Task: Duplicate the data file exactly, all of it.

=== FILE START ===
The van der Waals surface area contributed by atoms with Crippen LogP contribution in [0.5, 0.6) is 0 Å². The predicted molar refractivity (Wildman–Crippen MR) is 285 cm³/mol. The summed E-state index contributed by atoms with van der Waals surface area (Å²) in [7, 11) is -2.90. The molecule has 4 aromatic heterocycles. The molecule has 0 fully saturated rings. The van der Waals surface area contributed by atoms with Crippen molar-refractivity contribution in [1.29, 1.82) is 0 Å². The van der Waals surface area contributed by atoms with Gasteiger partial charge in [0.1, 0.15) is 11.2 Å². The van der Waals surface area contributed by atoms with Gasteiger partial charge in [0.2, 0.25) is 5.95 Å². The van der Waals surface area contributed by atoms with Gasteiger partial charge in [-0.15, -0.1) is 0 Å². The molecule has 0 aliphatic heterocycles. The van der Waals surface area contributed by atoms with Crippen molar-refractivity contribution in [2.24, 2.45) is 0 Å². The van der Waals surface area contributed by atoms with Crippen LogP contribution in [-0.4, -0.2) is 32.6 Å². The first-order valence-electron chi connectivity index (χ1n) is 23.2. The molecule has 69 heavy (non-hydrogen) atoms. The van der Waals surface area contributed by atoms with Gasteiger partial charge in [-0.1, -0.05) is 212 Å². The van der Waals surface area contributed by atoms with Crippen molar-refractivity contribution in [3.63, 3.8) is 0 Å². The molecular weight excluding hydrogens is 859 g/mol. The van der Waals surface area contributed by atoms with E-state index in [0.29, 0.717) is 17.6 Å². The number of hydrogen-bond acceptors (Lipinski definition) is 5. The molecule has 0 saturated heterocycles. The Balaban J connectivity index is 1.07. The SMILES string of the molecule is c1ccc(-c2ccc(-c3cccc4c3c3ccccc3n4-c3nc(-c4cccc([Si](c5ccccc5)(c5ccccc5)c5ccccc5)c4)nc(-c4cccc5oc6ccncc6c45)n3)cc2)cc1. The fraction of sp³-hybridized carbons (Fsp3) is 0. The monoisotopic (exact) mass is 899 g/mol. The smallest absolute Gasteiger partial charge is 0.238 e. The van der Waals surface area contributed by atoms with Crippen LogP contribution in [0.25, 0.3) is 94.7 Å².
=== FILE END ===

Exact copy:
The van der Waals surface area contributed by atoms with Crippen LogP contribution in [0.5, 0.6) is 0 Å². The predicted molar refractivity (Wildman–Crippen MR) is 285 cm³/mol. The summed E-state index contributed by atoms with van der Waals surface area (Å²) in [7, 11) is -2.90. The molecule has 4 aromatic heterocycles. The molecule has 0 fully saturated rings. The van der Waals surface area contributed by atoms with Crippen molar-refractivity contribution in [1.29, 1.82) is 0 Å². The van der Waals surface area contributed by atoms with Gasteiger partial charge in [0.1, 0.15) is 11.2 Å². The van der Waals surface area contributed by atoms with Gasteiger partial charge in [0.2, 0.25) is 5.95 Å². The van der Waals surface area contributed by atoms with Gasteiger partial charge in [-0.15, -0.1) is 0 Å². The molecule has 0 aliphatic heterocycles. The van der Waals surface area contributed by atoms with Crippen molar-refractivity contribution in [2.24, 2.45) is 0 Å². The van der Waals surface area contributed by atoms with Crippen LogP contribution in [-0.4, -0.2) is 32.6 Å². The first-order valence-electron chi connectivity index (χ1n) is 23.2. The molecule has 69 heavy (non-hydrogen) atoms. The van der Waals surface area contributed by atoms with Gasteiger partial charge in [-0.1, -0.05) is 212 Å². The van der Waals surface area contributed by atoms with Crippen molar-refractivity contribution in [3.63, 3.8) is 0 Å². The molecular weight excluding hydrogens is 859 g/mol. The van der Waals surface area contributed by atoms with E-state index in [0.29, 0.717) is 17.6 Å². The number of hydrogen-bond acceptors (Lipinski definition) is 5. The molecule has 0 saturated heterocycles. The Balaban J connectivity index is 1.07. The SMILES string of the molecule is c1ccc(-c2ccc(-c3cccc4c3c3ccccc3n4-c3nc(-c4cccc([Si](c5ccccc5)(c5ccccc5)c5ccccc5)c4)nc(-c4cccc5oc6ccncc6c45)n3)cc2)cc1. The fraction of sp³-hybridized carbons (Fsp3) is 0. The monoisotopic (exact) mass is 899 g/mol. The smallest absolute Gasteiger partial charge is 0.238 e. The van der Waals surface area contributed by atoms with Crippen LogP contribution in [0.25, 0.3) is 94.7 Å².